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Published: Tuesday, February 11, 2020 @ 6:00 PM
Updated: Wednesday, February 12, 2020 @ 5:52 AM
MIAMI VALLEY — As Ohio voters go to the polls this year the state says security is in place to make sure every vote counts.
“Your voice will be heard,” said Ohio Secretary of State Frank LaRose. “Your ballot will be accurately counted.”
With about a month until Ohio’s March 17 primary election, security experts are still concerned about election security and foreign election interference.
After more than 6,000 ballots weren’t counted in Miami County in 2018, News Center 7’s I-Team took a look at what has changed since 2018 and how people can be sure that their vote will count.
>> RELATED: I-Team: Are votes, voting equipment secure?
As a child, Inge Voisard immigrated from Germany to Ohio.
That perspective, as a proud naturalized citizen who now calls Troy home, means she’s always taken voting seriously.
“I don’t think I’ve ever missed an election,” she said.
But in November 2018, when Ohio governor race was hot, her early absent vote was one of the 6,288 in Miami County that was initially tabulated as zero.
Records obtained by the I-Team indicate after the Nov. 6, 2018, election the problem went undetected until Dec. 20, 2018.
That’s when the Ohio Secretary of of State’s Office alerted county leaders of a discrepancy.
It was not until Jan. 22, 2019, when the lost ballots were finally counted and included in the amended vote count.
Miami County’s elections director was fired.
But what is the county doing to make sure this doesn’t happen again?
“We had to re-write a policy manual,” said Laura Bruns, Miami County’s current board of elections director. “We had to re-write out procedures.”
Bruns came here after the 2018 incident. She said an employee missed a step in the process of loading early votes into the the counting system.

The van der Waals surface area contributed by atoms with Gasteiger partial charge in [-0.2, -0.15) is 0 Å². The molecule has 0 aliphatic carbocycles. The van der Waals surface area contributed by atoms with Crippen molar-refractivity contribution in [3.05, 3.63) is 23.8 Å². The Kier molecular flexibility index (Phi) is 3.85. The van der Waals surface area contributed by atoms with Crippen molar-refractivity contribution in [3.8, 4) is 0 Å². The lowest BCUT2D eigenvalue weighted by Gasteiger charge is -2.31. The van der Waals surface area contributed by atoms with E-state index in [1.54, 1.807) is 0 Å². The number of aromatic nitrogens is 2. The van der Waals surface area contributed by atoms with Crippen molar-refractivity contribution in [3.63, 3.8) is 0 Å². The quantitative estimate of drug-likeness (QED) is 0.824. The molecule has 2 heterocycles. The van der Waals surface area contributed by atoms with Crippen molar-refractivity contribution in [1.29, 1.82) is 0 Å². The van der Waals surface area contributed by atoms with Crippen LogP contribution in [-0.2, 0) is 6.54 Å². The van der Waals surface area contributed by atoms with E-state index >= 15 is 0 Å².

If the staff had been looking, she confirmed they would have found this — a zero in the initial vote count showing no early votes were counted.
“I laid out in front of them a year ago,” said LaRose. “Right now you have a trust deficit with the voters of your county.”
LaRose put Miami County on state oversight.
The errors also led the state to spend $114 million on new voting machines to increase security.
The new Miami County machines start with a paper ballot. You darken a circle by the candidate’s name and then put it into a scanner to be counted.
The paper ballot can always be recounted again if needed.
The machines are not hooked up to the internet.
“So there's no possible way for the machine to be hacked,” said Bruns. “We keep it in a room that has double locks on the door.”
While the machines are under lock and key, there are still national election security concerns.
Adam Levin runs the internet security firm CyberScout.
He said foreign governments are still trying to hack election computer systems and are trying to undermine out faith in the election system.
“We're living in a dangerous world,” said Levin. “There are more vulnerabilities that we've ever thought about before. Disinformation has become mainstream.”
The Department of Homeland Defense is not providing technical help to get all states and local boards of elections.
“There's no such thing as 100% secure,” said Matt Masterson, election security adviser for the Department of Homeland Security. “There's always areas for improvement. That's why this is an ongoing, evolving process.”
University of Dayton professor David Salisbury is the region’s top cyber security expert.
He said it appears Ohio’s election system is on the right track.
Still, like any organization, emails to election workers remain one of the biggest threats.
“What keeps me up at night is a person who is well-intentioned, a hard worker, at their job, busy as all get out, one of the messages come by and before they can think it through they click,” he said.
LaRose said they have recently detected and defeated an Iranian malware attack.
“They bad guys lost and the good guys won,” he said.
For added protection, LaRose sent a 34-point preventative measure checklist to every Ohio election board.
Just recently Miami County was released from state supervision.
With extra cyber security provisions, like paper ballots and new voting machines, local boards of elections are promising your vote will be counted.
“We will be ready,” said Bruns. “I have a good staff. We have a good board. We're all going to work together to make it happen.”
However, there are a few legitimate cases where a vote you cast will not be counted.
The first case is if you vote for a write-in candidate who has not registered with the state in advanced.
And if you forget to sign your absentee ballot and send it in at the very last minute, it’s too late to correct it.